How to drive in Belgium?

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Basic rules of the roads and driving requirements.


Traffic drives on the right and passing on the left.
Most Belgian roads are in good condition with adequate illumination.
Mobile phones may be used only with a headset or Bluetooth system.


Motorways have the signposts with a white E on a green background. They have services stations with fuel, snack shops and washrooms available. Some also have information points and repair garages. A minimum speed of 70 Kph applies unless otherwise indicated. Passing on the right is illegal. Orange SOS phones are provided at regular intervals for emergency assistance.


Trams have priority in Belgium, as are the passengers getting on and off.

Right of way

Priority is given to the right; drivers must stop for traffic entering from the right. Marked by an inverted yield sign with a red X in the middle, the priority from the right rule means that cars coming from the right always have priority unless a yellow diamond sign or other road sign has been posted. This does not apply on motorways and roundabouts.


Parking restrictions are clearly marked. Do not park where tram or rail lines cross the road. Most cities have parking meters along the street and in many Belgian cities there is a "blue zone" parking system in operation. You must purchase a cardboard clock sold in gas stations, tobacco shops or from the police. Parking in this zone is usually valid for 3 hours.


Parking fines must be paid at the Town Hall where the ticket was issued.
The blood/alcohol limit in Belgium is 0.5 grams of alcohol per liter of blood. The police have the power to carry out random alcohol tests on drivers at any time and a blood sample will be taken if a driver refuses a breathalyzer test.
Anyone found driving under the influence of drugs is punished.


All types of unleaded (Regular and Super umleaded) are available as well as diesel. LPG is less available. Credit cards are widely accepted. Service stations are closed overnight and on Sundays.


Speed limits in Belgium are measured in KPH (Kilometers per Hour).
Speed traps, cameras and unmarked police vehicles are used throughout the country to detect speeding motorists. Belgium has a high accident rate, mainly due to speeding. The traffic control authorities are strict, and expensive fines for speeding are issued on the spot.
Speed limits are as follows, unless otherwise indicated:
Rural areas: 50 KPH (30 KPH in school areas)
National roads: 70 KPH up to 90 KPH
Highways: 120 KPH


There is a toll for the Antwerp Liefkenshoek Tunnel.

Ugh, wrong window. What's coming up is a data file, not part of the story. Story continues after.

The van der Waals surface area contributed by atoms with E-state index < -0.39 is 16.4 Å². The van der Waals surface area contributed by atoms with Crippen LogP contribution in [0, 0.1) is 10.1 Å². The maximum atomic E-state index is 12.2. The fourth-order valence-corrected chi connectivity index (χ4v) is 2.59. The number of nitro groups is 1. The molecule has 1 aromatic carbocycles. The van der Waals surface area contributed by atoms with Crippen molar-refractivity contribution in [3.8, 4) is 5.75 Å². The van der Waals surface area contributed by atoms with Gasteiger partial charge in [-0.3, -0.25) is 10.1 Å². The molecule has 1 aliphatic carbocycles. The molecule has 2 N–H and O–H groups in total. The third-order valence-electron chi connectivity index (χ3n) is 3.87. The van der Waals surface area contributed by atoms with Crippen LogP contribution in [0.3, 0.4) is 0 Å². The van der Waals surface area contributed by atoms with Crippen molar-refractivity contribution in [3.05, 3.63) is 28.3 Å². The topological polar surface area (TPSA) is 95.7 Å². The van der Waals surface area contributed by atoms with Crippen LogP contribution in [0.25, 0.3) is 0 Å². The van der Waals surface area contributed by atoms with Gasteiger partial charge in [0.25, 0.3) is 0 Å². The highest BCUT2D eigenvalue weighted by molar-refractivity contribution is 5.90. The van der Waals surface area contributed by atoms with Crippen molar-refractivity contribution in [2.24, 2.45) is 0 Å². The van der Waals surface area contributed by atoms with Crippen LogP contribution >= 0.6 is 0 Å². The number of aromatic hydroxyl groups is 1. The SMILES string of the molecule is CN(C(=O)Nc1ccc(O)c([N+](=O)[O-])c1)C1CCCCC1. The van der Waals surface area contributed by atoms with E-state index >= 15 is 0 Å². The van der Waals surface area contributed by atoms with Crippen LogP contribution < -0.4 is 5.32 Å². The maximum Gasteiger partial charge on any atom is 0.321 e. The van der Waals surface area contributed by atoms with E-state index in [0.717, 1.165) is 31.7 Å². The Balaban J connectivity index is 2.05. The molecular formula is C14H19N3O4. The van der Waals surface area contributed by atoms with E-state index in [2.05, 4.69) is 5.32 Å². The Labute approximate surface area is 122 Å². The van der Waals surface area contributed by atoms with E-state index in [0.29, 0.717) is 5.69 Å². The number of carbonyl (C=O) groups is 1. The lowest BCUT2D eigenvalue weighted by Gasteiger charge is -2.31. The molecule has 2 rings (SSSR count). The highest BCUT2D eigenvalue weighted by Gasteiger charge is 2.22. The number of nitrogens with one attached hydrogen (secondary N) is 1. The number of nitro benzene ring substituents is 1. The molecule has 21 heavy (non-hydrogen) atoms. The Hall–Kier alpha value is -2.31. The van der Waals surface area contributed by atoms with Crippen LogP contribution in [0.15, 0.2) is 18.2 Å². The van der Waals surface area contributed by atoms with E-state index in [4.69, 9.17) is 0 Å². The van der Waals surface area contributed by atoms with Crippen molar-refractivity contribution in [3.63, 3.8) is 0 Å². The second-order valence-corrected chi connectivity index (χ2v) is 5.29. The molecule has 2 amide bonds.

As of January 2008, Belgian motorists will pay to use motorways and there will be a reduction in standard road tax to compensate.  However, a token (vignette/teken) will be stuck to the inside of the windshield. Prices will vary depending on the size of the car's engine and there could be extra reductions for environmentally friendly cars. Tourists and visitors will also need to purchase the token.


The legal minimum age for driving in Belgium is 18 years


Valid Belgian driver's license, driver's licenses from other EU countries and International Driving Licences (accompanied by a valid foreign driving licence) are accepted in Belgium.


Insurance is mandatory for all vehicles. The minimum level of cover required is third party, but comprehensive coverage is common. The car and not the driver is insured, therefore many people have additional insurance for themselves in the event of personal injury.


Country of origin stickers (e.g. GB stickers) must be used in Belgium, unless your license plate has the sticker pre-applied.
Every vehicle must be registered with the Vehicle Registration Authority (Direction Immatriculation Véhicules, DIV) before it can legally be on the road. Registration must be updated when the vehicle's owner changes. There are also requirements for registering trailers.
It is compulsory to carry the following documents in the car at all times: international driving licence, insurance certificate, vehicle registration documents, passport/proof of identity, proof of payment of road tax and car radio tax, when applicable.
All vehicles must also carry: a warning triangle, first aid kit, fire extinguisher, reflective vest


It's compulsory to wear a seat belt, back seats included, if belts are fitted. It is the driver's responsibility to ensure all passengers wear their belts and the driver will be fined if passengers are not belted.


Headlights must be used in tunnels, even during the day


Children under three may not travel in the front, unless seated in a suitable child seat. Children over three and under twelve or measuring less than 1,35m must use child seats in the front and rear.


Police 101
Fire Department  100
Ambulance Service 100
Roadside Assistance 0900 10 280

Sources: Belgium Ministry of Transport / All Travel Belgium / Driving Alive / Driving Abroad / Expatica / U.S. Department of State / AngloInfo